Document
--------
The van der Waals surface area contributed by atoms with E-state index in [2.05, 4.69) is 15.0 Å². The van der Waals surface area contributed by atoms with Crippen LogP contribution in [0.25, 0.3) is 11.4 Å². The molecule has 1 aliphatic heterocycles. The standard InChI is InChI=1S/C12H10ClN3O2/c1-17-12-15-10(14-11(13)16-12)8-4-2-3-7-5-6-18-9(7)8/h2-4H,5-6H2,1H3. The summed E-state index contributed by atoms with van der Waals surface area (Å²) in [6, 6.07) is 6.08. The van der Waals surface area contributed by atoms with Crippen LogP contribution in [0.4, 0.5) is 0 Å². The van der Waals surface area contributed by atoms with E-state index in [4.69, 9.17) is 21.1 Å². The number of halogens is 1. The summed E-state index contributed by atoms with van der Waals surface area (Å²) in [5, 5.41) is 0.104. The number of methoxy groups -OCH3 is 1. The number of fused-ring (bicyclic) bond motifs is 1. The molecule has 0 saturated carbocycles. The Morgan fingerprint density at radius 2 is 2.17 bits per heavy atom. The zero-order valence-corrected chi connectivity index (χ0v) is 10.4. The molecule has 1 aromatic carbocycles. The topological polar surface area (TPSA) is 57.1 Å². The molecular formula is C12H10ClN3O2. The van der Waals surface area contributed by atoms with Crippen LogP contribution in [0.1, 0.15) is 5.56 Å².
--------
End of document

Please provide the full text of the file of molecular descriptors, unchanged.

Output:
The van der Waals surface area contributed by atoms with E-state index in [2.05, 4.69) is 15.0 Å². The van der Waals surface area contributed by atoms with Crippen LogP contribution in [0.25, 0.3) is 11.4 Å². The molecule has 1 aliphatic heterocycles. The standard InChI is InChI=1S/C12H10ClN3O2/c1-17-12-15-10(14-11(13)16-12)8-4-2-3-7-5-6-18-9(7)8/h2-4H,5-6H2,1H3. The summed E-state index contributed by atoms with van der Waals surface area (Å²) in [6, 6.07) is 6.08. The van der Waals surface area contributed by atoms with Crippen LogP contribution in [0.4, 0.5) is 0 Å². The van der Waals surface area contributed by atoms with E-state index in [4.69, 9.17) is 21.1 Å². The number of halogens is 1. The summed E-state index contributed by atoms with van der Waals surface area (Å²) in [5, 5.41) is 0.104. The number of methoxy groups -OCH3 is 1. The number of fused-ring (bicyclic) bond motifs is 1. The molecule has 0 saturated carbocycles. The Morgan fingerprint density at radius 2 is 2.17 bits per heavy atom. The zero-order valence-corrected chi connectivity index (χ0v) is 10.4. The molecule has 1 aromatic carbocycles. The topological polar surface area (TPSA) is 57.1 Å². The molecular formula is C12H10ClN3O2. The van der Waals surface area contributed by atoms with Crippen LogP contribution in [0.1, 0.15) is 5.56 Å².